TOURISM stakeholders are calling out the Department of Tourism (DOT) on its new partnership with ride-hailing app Grab Philippines, which they said gives the company unfair advantage over accredited tourist transport companies and tour guides.
Aileen Clemente, president of Rajah Travel Corp., told the BusinessMirror, “I really feel this is a big mistake, especially considering that the DOT mentioned they conducted a one-day training [with Grab drivers] on the Filipino brand of service excellence (FBSE) and they will be tour-guiding already. The current accredited tour guides train for more than just a day and know how to curate tours. How can we expect that from a one-day training on the FBSE?”
She also pointed out, “These Grab drivers are NOT ACCREDITED tourist transport drivers—such drivers undergo strict standards for that. They don’t even drive DOT-accredited transportation. This will not sit very well with accredited tour guides and tourist transport drivers whose job will be taken over just like that.” (Emphasis hers.)
Under the GrabTours Manila project, passengers can book a 5-hour tour around major destinations in Manila via Grab. According to the DOT, “the drivers, who will also undergo briefing on the tourist sites, will double as tour guides during the trip,” picking up and dropping off the tourists at their hotels. (See, “DOT partners with Grab for city tours pilot run,” in the BusinessMirror, June 6, 2023.) None of the major tourism stakeholders associations appeared to have been consulted by the DOT before the project went on a pilot run.
Tourists’ safety at risk
Tourism leaders underscored that many tour guides and tourist transport services have yet to fully recover from the pandemic, so the DOT-Grab project will take potential income away from these stakeholders. They also claimed the project puts tourists at risk because Grab’s partner-vehicles are “old.”
“None of us knew about this,” said a tourism stakeholder, who requested anonymity. “Even the tour guides are meeting to discuss their moves kasi nga aagawan sila ng trabaho [their work will be stolen],” he noted.
Per DOT’s website, there are 54 accredited tourist land transport operators in the National Capital Region (NCR). Grab is not on that list. The website also shows close to 200 accredited tour guides in the NCR.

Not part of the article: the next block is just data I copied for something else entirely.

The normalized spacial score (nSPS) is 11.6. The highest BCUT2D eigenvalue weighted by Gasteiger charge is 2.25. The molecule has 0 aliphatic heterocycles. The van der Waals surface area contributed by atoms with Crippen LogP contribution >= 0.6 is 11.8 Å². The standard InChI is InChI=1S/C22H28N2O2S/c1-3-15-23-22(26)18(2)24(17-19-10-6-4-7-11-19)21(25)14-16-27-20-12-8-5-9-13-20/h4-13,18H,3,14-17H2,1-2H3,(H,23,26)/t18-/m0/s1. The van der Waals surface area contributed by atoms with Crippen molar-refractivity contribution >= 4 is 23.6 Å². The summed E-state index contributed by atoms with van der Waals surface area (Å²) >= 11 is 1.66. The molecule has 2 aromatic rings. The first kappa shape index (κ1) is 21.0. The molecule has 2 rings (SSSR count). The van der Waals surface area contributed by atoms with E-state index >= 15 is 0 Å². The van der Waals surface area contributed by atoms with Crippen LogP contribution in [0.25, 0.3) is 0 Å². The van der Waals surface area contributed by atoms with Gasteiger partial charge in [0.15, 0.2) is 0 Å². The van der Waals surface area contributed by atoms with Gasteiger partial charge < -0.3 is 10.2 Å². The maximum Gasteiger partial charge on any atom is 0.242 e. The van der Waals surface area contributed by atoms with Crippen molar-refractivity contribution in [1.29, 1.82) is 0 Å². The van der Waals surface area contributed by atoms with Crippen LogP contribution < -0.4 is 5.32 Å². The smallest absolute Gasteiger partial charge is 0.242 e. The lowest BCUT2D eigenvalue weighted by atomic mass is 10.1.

Arthur Lopez, president of the Philippine Hotel Owners Association, said most hotels already have tieups and contracts with tourist transport companies. “It’s not easy for them, because they have to get accredited first [from the DOT] before they are able to operate. Is Grab going to be accredited?”
‘What’s next? Angkas tour guides?’
He added, “Our partner transport companies have to insure their passengers into the millions of pesos to protect the hotels from lawsuits, so they can carry our guests. Grab’s passenger insurance is probably just P5,000 on a third-party liability.”
Further, he said Grab’s partner vehicles are old—“those Mitsubishi Adventures are about 10 years old!” —which can break down and affect the tourist’s experience. Under DOT accreditation rules, tourist transport operators have to have a fleet of at least 10 vehicles, all brand-new, current models. Lopez noted that most tourist transport vehicles servicing PHOA member-hotels are, at most, two years old.
According to Grab’s presentation to the DOT, 30 six-seater vehicles like the Toyota Innova and Avanza will be used for the city tours. Tourism Secretary Christina Garcia Frasco inspected a vehicle that will be used in the project after a recent meeting with Grab executives.
Clemente, a former vice chair of the Tourism Congress of the Philippines, cited Section 40 of Republic Act 9593 (Tourism Act of 2009), which specifically points to the value of accreditation: “Only accredited enterprises shall be beneficiaries of promotional, training, and other programs of the Department and its attached agencies and corporations.”
She noted, “This project doesn’t seem to be adhering to that [provision] at all. What’s next? Angkas tour guides?”